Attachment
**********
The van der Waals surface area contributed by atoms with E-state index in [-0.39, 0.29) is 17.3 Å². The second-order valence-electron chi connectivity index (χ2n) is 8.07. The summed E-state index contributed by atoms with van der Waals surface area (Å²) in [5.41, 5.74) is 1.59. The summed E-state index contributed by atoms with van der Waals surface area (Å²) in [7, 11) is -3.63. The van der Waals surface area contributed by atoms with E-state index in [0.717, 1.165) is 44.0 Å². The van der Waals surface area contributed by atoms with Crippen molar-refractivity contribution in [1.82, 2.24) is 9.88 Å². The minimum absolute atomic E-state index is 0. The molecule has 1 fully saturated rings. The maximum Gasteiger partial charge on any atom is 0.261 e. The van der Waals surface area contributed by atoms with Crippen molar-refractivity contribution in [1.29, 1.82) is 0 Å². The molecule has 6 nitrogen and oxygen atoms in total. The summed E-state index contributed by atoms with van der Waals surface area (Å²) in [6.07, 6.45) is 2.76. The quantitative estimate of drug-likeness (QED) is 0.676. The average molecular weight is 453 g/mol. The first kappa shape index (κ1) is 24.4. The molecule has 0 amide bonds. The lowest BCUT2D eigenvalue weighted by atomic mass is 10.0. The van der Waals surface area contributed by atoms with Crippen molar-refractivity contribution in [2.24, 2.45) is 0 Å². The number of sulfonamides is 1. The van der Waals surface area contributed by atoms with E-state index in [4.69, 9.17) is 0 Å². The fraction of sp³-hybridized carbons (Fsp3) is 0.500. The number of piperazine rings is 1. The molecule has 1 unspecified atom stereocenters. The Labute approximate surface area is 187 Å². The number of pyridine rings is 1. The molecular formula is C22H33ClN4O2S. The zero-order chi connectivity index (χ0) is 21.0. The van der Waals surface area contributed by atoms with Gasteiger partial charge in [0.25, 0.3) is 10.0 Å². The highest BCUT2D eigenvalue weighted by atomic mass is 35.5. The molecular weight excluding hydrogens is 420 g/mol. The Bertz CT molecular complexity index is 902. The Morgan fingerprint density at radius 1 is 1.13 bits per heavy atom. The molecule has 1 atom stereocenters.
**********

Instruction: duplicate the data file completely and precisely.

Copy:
The van der Waals surface area contributed by atoms with E-state index in [-0.39, 0.29) is 17.3 Å². The second-order valence-electron chi connectivity index (χ2n) is 8.07. The summed E-state index contributed by atoms with van der Waals surface area (Å²) in [5.41, 5.74) is 1.59. The summed E-state index contributed by atoms with van der Waals surface area (Å²) in [7, 11) is -3.63. The van der Waals surface area contributed by atoms with E-state index in [0.717, 1.165) is 44.0 Å². The van der Waals surface area contributed by atoms with Crippen molar-refractivity contribution in [1.82, 2.24) is 9.88 Å². The minimum absolute atomic E-state index is 0. The molecule has 1 fully saturated rings. The maximum Gasteiger partial charge on any atom is 0.261 e. The van der Waals surface area contributed by atoms with Crippen molar-refractivity contribution in [1.29, 1.82) is 0 Å². The molecule has 6 nitrogen and oxygen atoms in total. The summed E-state index contributed by atoms with van der Waals surface area (Å²) in [6.07, 6.45) is 2.76. The quantitative estimate of drug-likeness (QED) is 0.676. The average molecular weight is 453 g/mol. The first kappa shape index (κ1) is 24.4. The molecule has 0 amide bonds. The lowest BCUT2D eigenvalue weighted by atomic mass is 10.0. The van der Waals surface area contributed by atoms with Crippen molar-refractivity contribution in [2.24, 2.45) is 0 Å². The number of sulfonamides is 1. The van der Waals surface area contributed by atoms with E-state index in [4.69, 9.17) is 0 Å². The fraction of sp³-hybridized carbons (Fsp3) is 0.500. The number of piperazine rings is 1. The molecule has 1 unspecified atom stereocenters. The Labute approximate surface area is 187 Å². The number of pyridine rings is 1. The molecular formula is C22H33ClN4O2S. The zero-order chi connectivity index (χ0) is 21.0. The van der Waals surface area contributed by atoms with Gasteiger partial charge in [0.25, 0.3) is 10.0 Å². The highest BCUT2D eigenvalue weighted by atomic mass is 35.5. The molecular weight excluding hydrogens is 420 g/mol. The Bertz CT molecular complexity index is 902. The Morgan fingerprint density at radius 1 is 1.13 bits per heavy atom. The molecule has 1 atom stereocenters.